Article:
The machine hisses, steam rises, liquid drips. Pale skin, black hair, blue eyes: the unsmiling and tattooed worker moves in a measured way. With his uninjured eye he traces the lines of the mortar in the brickwork behind her; with his tongue, the open wound in his mouth. The worker watches him fumble awkwardly. Observes the damaged skin consuming his right eye. In his stomach something like a sharpened coil periodically shifts, whether from injury or otherwise.
Sits down. Waits. Taut. Knotted. No words. Mindful of the door closing and opening. Flashes of slow white, expanding and retracting. No exit. Steam rising before him. Knows what’s coming. The anticipation of being replaced by…? Always the question. What is it, if the other person tells you they’re going to do it?
“Hey what happened here?”
Gingerly touches the bruised edges of his eye. Kisses him gently on the mouth, and he feels the wetness of her tongue.
“Tripped over, walked into a door, something like that.”
(Ashamed to admit to a dickhead punch-up.)
“You should be more careful.”
“Thank you for that advice.”
“And drink less.”
(Sober as a judge, actually.)
“It looks pretty bad. Are you sure you’re okay?”
“I’m absolutely fine. Really.”
The pale worker brings a cup and a plate. Observes the seemingly intimate exchange. Returns to the machine.
(There it is, the glorious spread of her smile.)
“… happy anniversary to us. We’ve been together a whole year.”
“Yes. Happy anniversary to us.”
(Conjure the nonchalant façade. So well practiced.)
“That eye does look quite bad.”
“Really. It’s okay.”
(Take the plunge.)
“Get lucky last night?”
(Like asking about sleep quality.)
“Anyone I know?”
“He’s a friend of Hannah’s. I don’t think so. What about you?”
(What about me? That is the question.)
“Not my style as you know.”
“You could if you wanted. I’d be okay with it.”
(You’d be okay with it — hardly the fucking point though, is it.)
“You said so before.”
“We always talk about my misdemeanours.”
He takes a sip of his drink and on his tongue the steaming liquid spreads like sandpaper. He gives nothing away and stands, forcing a smile.
“I’ll bear it in mind. Back in a mo.”
Steps into the low-lit ceramic welcome. Head beating. Stomach sharp. A hidden, stinging rip of flesh in the soft cavity of his mouth. Last night. Barely lasted a minute. Victorious, yes, but the other guy gave as good as he got. Blackened the eye. Opened up this pulsating gash. Landed another punch square in the mouth.
Leans forward and spits a dark red on the gloss white. Last night his imagination was unreckonable. This time replaced by Hannah’s friend, he now knows.
The blood runs patterns on the gloss surface. The tattooed worker drifts in, unsuspecting, unaware.
“Sorry, I thought it was empty. You okay?”
“Last night. Got in a fight.”
She steps close and in the same measured way opens the tap and runs a slow flow of water and with her cloth wipes the sink clean.
“You sure? You’re okay, I mean?”
Looks at her in the mirror; porcelain skin, black hair in a tidy bundle. His own reflection is like rubble: red stained gums and red stained teeth.
“She keeps sleeping with other people.”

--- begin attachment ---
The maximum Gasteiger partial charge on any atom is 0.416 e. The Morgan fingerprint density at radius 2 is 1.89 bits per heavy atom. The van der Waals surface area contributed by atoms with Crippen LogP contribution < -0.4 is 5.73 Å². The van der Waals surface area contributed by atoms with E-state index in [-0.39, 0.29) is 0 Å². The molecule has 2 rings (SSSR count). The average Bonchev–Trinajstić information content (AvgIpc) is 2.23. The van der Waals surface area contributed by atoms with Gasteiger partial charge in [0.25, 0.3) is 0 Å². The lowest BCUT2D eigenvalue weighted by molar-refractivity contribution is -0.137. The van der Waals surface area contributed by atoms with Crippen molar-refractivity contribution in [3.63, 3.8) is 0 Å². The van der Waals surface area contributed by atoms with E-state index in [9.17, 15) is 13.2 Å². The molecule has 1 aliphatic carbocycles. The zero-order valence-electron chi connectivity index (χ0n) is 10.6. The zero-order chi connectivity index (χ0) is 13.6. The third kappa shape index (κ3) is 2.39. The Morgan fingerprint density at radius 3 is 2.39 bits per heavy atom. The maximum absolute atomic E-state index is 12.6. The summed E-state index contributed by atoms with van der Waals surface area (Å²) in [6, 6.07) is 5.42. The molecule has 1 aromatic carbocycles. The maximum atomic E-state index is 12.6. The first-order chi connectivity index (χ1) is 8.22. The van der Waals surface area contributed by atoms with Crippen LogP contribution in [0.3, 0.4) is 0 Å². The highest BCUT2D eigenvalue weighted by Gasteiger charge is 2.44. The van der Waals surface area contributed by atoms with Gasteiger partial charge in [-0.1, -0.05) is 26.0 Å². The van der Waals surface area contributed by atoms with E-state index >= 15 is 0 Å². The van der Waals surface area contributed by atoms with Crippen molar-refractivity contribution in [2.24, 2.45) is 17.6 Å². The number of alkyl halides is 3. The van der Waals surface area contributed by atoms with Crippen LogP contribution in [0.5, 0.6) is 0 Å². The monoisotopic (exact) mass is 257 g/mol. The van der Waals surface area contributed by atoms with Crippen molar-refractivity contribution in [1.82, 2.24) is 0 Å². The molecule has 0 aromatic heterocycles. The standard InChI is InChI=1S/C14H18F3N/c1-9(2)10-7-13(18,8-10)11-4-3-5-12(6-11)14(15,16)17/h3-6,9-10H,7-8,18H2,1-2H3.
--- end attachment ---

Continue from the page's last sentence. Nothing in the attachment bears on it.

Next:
(Voice sounds so pathetic.)
“The girl you’re sat with?”
“I’m over it.”
Beneath them, a guttural gurgle, the last drips of the polluted water vanishing into the dark drain.
“There’s another way out, if you want me to show you.”
Down a narrow, concrete corridor. Floor stains pulling at their shoes in squeaks. She performs some secret act and nightlight and cold flood in.
Takes her hand, soft in his raw knuckles.
They run between solid brickwork. They run between mortar lines. The city is hissing like the machine in all its darkened corners, steam rises from flues and shafts, liquids drip like cold sweat. She runs ahead, her black hair undone and racing in waves behind her. The city and the night and her hair blur together and he can almost touch it, a single entity.
At a T-junction, by a car park, they stop, all out of breath.
“I have to go back,” she says.
He crouches down, the pain in his stomach acute. She sits beside him. He looks at her tattoo, a coil of flowers flowing all around her arm, and he closes his eyes and listens to the city roaring and pretends he is not in any pain.
“I have to go back,” she says again.
She types something into his phone and hands it back to him and, with the faintest smile, begins to recede, tying up her hair as she goes.
Watches her vanish amongst the white glows and the lines of car light and the recessed shadows. Stands, uncertain. In the car park, a movement amongst the rows of silent and convex tops. A figure rising, looking intently. Moves closer. A few seconds for the connection to be made.
He turns and runs. Runs for his life. But on the street he cannot keep control of himself and he stumbles and the back of his head slams down. As he lays there dazed and defeated, he hears inside his head words for the pain but they have come too late, and he looks up into a pale face but the eyes are not blue and the skin is not porcelain and the head has no neat bundle of hair, no hair at all in fact.
The face descends on him.
Blue lights are ringing out.
Someone approaches him in his hospital bed and embraces him. Arms without tattoos. Closes his eyes. Feels her wet tongue.
“I’ve been so worried about you. How you feeling?”
(How am I feeling?)
“I’m over it.”
Andrew Senior is a writer based in Sheffield, UK. He lives with his wife and their offspring and writes whenever he can find the time to do so. He has been published here and there. But not everywhere.